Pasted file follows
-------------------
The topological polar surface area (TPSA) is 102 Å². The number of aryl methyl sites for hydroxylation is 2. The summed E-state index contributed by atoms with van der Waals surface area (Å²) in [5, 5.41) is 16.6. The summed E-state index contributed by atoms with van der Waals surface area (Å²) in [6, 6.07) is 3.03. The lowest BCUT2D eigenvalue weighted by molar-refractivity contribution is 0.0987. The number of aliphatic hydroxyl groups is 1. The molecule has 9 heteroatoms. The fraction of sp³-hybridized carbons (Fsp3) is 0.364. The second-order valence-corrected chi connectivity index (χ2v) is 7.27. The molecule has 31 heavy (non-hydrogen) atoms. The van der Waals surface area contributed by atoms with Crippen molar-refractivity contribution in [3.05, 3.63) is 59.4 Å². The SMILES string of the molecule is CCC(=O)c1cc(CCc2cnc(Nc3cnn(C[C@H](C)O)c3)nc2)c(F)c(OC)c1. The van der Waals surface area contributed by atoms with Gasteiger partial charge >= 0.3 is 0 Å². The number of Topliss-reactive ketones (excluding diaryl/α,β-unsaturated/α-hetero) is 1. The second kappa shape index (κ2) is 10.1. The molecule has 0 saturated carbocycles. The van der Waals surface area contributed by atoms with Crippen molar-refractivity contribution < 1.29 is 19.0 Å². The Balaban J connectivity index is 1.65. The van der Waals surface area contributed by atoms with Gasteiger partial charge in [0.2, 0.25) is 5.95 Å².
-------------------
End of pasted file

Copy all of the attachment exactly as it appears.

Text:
The topological polar surface area (TPSA) is 102 Å². The number of aryl methyl sites for hydroxylation is 2. The summed E-state index contributed by atoms with van der Waals surface area (Å²) in [5, 5.41) is 16.6. The summed E-state index contributed by atoms with van der Waals surface area (Å²) in [6, 6.07) is 3.03. The lowest BCUT2D eigenvalue weighted by molar-refractivity contribution is 0.0987. The number of aliphatic hydroxyl groups is 1. The molecule has 9 heteroatoms. The fraction of sp³-hybridized carbons (Fsp3) is 0.364. The second-order valence-corrected chi connectivity index (χ2v) is 7.27. The molecule has 31 heavy (non-hydrogen) atoms. The van der Waals surface area contributed by atoms with Crippen molar-refractivity contribution in [3.05, 3.63) is 59.4 Å². The SMILES string of the molecule is CCC(=O)c1cc(CCc2cnc(Nc3cnn(C[C@H](C)O)c3)nc2)c(F)c(OC)c1. The van der Waals surface area contributed by atoms with Gasteiger partial charge >= 0.3 is 0 Å². The number of Topliss-reactive ketones (excluding diaryl/α,β-unsaturated/α-hetero) is 1. The second kappa shape index (κ2) is 10.1. The molecule has 0 saturated carbocycles. The van der Waals surface area contributed by atoms with Crippen molar-refractivity contribution < 1.29 is 19.0 Å². The Balaban J connectivity index is 1.65. The van der Waals surface area contributed by atoms with Gasteiger partial charge in [0.2, 0.25) is 5.95 Å².